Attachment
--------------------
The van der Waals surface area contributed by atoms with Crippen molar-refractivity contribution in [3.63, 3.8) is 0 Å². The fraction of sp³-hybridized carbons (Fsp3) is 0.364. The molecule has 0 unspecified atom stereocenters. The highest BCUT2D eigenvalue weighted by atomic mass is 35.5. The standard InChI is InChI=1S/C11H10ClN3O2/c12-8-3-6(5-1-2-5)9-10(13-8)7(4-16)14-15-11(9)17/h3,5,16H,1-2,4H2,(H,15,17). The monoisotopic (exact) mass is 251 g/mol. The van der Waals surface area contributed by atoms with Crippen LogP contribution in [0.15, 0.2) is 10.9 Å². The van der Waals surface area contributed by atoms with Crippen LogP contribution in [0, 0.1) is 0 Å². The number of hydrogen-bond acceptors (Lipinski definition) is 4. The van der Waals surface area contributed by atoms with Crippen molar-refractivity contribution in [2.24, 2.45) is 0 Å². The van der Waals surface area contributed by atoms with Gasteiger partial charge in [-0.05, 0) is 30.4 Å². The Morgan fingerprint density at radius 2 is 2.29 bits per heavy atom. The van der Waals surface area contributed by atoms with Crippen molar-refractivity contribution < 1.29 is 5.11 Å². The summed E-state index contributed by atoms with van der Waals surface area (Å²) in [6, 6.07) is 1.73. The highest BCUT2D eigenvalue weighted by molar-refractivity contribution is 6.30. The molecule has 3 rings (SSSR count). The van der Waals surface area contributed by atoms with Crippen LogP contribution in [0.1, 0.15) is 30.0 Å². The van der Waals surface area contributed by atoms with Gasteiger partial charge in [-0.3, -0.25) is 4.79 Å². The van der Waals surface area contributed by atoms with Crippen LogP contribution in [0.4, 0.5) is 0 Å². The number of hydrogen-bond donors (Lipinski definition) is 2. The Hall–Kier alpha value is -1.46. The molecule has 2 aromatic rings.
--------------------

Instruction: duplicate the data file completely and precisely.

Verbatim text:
The van der Waals surface area contributed by atoms with Crippen molar-refractivity contribution in [3.63, 3.8) is 0 Å². The fraction of sp³-hybridized carbons (Fsp3) is 0.364. The molecule has 0 unspecified atom stereocenters. The highest BCUT2D eigenvalue weighted by atomic mass is 35.5. The standard InChI is InChI=1S/C11H10ClN3O2/c12-8-3-6(5-1-2-5)9-10(13-8)7(4-16)14-15-11(9)17/h3,5,16H,1-2,4H2,(H,15,17). The monoisotopic (exact) mass is 251 g/mol. The van der Waals surface area contributed by atoms with Crippen LogP contribution in [0.15, 0.2) is 10.9 Å². The van der Waals surface area contributed by atoms with Crippen LogP contribution in [0, 0.1) is 0 Å². The number of hydrogen-bond acceptors (Lipinski definition) is 4. The van der Waals surface area contributed by atoms with Crippen molar-refractivity contribution in [2.24, 2.45) is 0 Å². The van der Waals surface area contributed by atoms with Gasteiger partial charge in [-0.05, 0) is 30.4 Å². The Morgan fingerprint density at radius 2 is 2.29 bits per heavy atom. The van der Waals surface area contributed by atoms with Crippen molar-refractivity contribution < 1.29 is 5.11 Å². The summed E-state index contributed by atoms with van der Waals surface area (Å²) in [6, 6.07) is 1.73. The highest BCUT2D eigenvalue weighted by molar-refractivity contribution is 6.30. The molecule has 3 rings (SSSR count). The van der Waals surface area contributed by atoms with Crippen LogP contribution in [0.1, 0.15) is 30.0 Å². The van der Waals surface area contributed by atoms with Gasteiger partial charge in [-0.3, -0.25) is 4.79 Å². The van der Waals surface area contributed by atoms with Crippen LogP contribution in [0.4, 0.5) is 0 Å². The number of hydrogen-bond donors (Lipinski definition) is 2. The Hall–Kier alpha value is -1.46. The molecule has 2 aromatic rings.